Aircraft Carrier-Based Helicopter Supports Jets in Night Combat
(Source: Global Times; issued Nov 16, 2018)
China's aircraft carrier-based helicopter pilots are well-trained for search and rescue missions during both day and night in case a fighter jet fails to land properly on the flight deck, the Chinese People's Liberation Army (PLA) newspaper reported on Wednesday, as a Chinese military expert said that supportive roles like this indicate the Chinese aircraft carrier's increasing capability.

The aircraft carrier Liaoning-based helicopter regiment has recently explored performing both day and night operations, which is a key breakthrough in the Chinese aircraft carrier's search and rescue capability and makes it the first helicopter regiment in the PLA capable of undertaking such missions, the PLA Daily reported on Wednesday.

This is also the first time the regiment is being introduced to the public since its establishment in October 2017, the report said.

The flight deck on the Liaoning is only about one-tenth of the length of a land-based airstrip and is constantly moving, the newspaper said, noting that a fighter jet must land between the four arresting cables on the deck - a mere 36-meter-long target - or the landing may end in accident.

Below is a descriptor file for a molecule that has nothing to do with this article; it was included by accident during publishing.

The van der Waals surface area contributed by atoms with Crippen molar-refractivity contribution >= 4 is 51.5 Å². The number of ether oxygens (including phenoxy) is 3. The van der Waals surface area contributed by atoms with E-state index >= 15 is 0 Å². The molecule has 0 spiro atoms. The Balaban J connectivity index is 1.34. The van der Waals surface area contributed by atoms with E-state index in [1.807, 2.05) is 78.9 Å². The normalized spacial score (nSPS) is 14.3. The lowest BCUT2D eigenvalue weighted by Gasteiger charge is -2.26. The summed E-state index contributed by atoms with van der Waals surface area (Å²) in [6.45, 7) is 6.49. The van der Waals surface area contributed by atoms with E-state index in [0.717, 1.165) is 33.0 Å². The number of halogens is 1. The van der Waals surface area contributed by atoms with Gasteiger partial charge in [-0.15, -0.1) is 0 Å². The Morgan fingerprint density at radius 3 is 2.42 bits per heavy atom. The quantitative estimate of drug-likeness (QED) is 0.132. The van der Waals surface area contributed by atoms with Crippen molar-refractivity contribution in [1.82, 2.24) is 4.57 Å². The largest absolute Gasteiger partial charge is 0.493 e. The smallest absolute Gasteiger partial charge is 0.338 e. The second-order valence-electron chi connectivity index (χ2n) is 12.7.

To save the pilot in case the fighter jet crashes into the sea, a search and rescue mission by helicopter is the last resort, the report said, dubbing the helicopter as "the fifth arresting cable."

Li Jie, a Beijing-based naval expert, told the Global Times on Thursday that the helicopter's operations bring strong support to the aircraft carrier's combat effectiveness by minimizing accident-related losses.

Combat missions should be based on the safety of the vessel itself, Li said, noting that search and rescue must go in tandem with naval operations. In September, the PLA announced that the J-15 aircraft carrier-based fighter jet is now capable of takeoff and landing at night.

Military experts said it is even more dangerous for fighter jets to land on an aircraft carrier at night because of the dim runway lights.

Aircraft carrier-based helicopters must follow up in case of an accident at night despite facing difficulties such as the lack of object of reference, the PLA Daily said, calling the task a worldwide challenge.

Li said "It can be dangerous at night because it is difficult to tell where the sky ends and where the sea begins." The naked eyes cannot do too much on the sea at night, so rescuers must rely on technology, Li noted.

The regiment has successfully created a practical operation method through innovation and trials, the PLA Daily reported.


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